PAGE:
Ruins usually rank pretty high on tourists’ lists of things to see while in the Merida (Yucatan) area. Most opt for the Ruta Puuc to see Uxmal and Lol-Tun, but others go straight to Chichen Itza. My friends, Rosario and Judith, had a better idea. Rosario grew up in Tekax, a large village roughly two and a half hours from the capital city. My daughter (Ysabela) and I had never seen Tekax, so we were excited to go. We (Rosario, Judith, Ysabela and I) caught the comvi (taxi van) on Calle 62 in Merida. It cost us about 240 pesos each.
Once we got to Tekax, we had to find a taxi to drop us off at the ruins called Chacmultun. It took some wheedling, but a driver agreed to drop us off and return three hours later to take us back to Tekax. I was afraid he wouldn’t come back, but Rosario didn’t pay him to make sure he kept his word. We had the ruins almost completely to ourselves. It was a bit unsettling after the crowds in the city. We shouldered our backpacks and started walking the paths. I remember the beautiful tree at the beginning of the trek. It had such gorgeous flowers blooming. Iguanas were all over the place as well. They sounded as heavy as humans on the fallen leaves!
Rosario and Judith took their time and pointed out every possible detail to us. I snapped pictures while Ysabela drank her water. I stopped every chance I got to check out the stone buildings. Rocks of all sizes littered the ground. The trail we were walking kept getting steeper. We stopped midway to catch our breath. We had gone barely half way up, but my legs were protesting. The humidity didn’t help either. Ysabela dug in her heels and balked at continuing, but we finally convinced her that the view would be worth it. It was!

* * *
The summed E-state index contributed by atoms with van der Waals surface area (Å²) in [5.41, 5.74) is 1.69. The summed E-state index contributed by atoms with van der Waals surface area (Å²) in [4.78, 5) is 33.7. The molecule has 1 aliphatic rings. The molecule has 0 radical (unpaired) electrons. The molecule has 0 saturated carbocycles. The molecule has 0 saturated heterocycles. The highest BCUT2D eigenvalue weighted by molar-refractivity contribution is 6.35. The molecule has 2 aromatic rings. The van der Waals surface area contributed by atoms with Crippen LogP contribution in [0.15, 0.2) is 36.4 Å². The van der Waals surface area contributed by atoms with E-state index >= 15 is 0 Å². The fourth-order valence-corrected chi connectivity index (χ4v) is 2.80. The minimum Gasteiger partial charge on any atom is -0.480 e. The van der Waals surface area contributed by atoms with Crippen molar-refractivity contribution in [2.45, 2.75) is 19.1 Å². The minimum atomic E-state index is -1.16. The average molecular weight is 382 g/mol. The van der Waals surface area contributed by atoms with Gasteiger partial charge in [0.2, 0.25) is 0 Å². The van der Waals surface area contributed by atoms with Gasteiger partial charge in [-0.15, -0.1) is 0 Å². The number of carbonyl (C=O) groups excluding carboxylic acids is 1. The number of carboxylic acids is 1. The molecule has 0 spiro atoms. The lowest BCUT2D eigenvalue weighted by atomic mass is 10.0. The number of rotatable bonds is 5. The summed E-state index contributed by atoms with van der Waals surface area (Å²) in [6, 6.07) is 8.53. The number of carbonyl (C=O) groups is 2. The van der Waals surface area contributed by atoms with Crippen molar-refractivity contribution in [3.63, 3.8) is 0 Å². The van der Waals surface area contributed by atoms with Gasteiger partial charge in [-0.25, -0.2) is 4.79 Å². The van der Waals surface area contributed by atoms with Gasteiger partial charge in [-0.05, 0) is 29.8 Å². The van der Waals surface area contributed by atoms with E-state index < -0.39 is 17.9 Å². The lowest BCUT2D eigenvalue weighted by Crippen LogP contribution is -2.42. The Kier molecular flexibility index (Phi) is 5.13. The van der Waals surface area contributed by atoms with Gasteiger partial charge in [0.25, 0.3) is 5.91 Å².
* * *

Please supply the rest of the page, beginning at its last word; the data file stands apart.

Rosario told us about “aluxes” (ah-loosh-ays), which is the Mayan word for “elves” or “dwarfs.” She told us a family story that happened years before. Her brother was lost for a few hours. Once he was found, he insisted he had seen an alux. If aluxes exist at all, they are no more than three feet tall and live off the land. They are said to either protect land owners or aggravate (menace!) them, depending on each land owner’s character. If a land owner respects the aluxes, they will guard the property. (Many Mayan people leave food for them.) I have even heard stories of aluxes scaring intruders off the land!
We took our time returning to the drop-off point to meet out taxi driver. I stopped one last time at the fascinating building I saw on the way in. I looked down in the grass and was amazed to find a small stone in the shape of a face. I swear it’s my own personal alux. I was thrilled. (I have collected rocks for years!) It is still one of my most prized possessions. Judith and Rosario were impressed. I must say, finding that alux rock was the highlight of my exploration at Chacmultun! Even though it is a distance from Merida, I would recommend the trip. Just don’t go alone and watch for aluxes!
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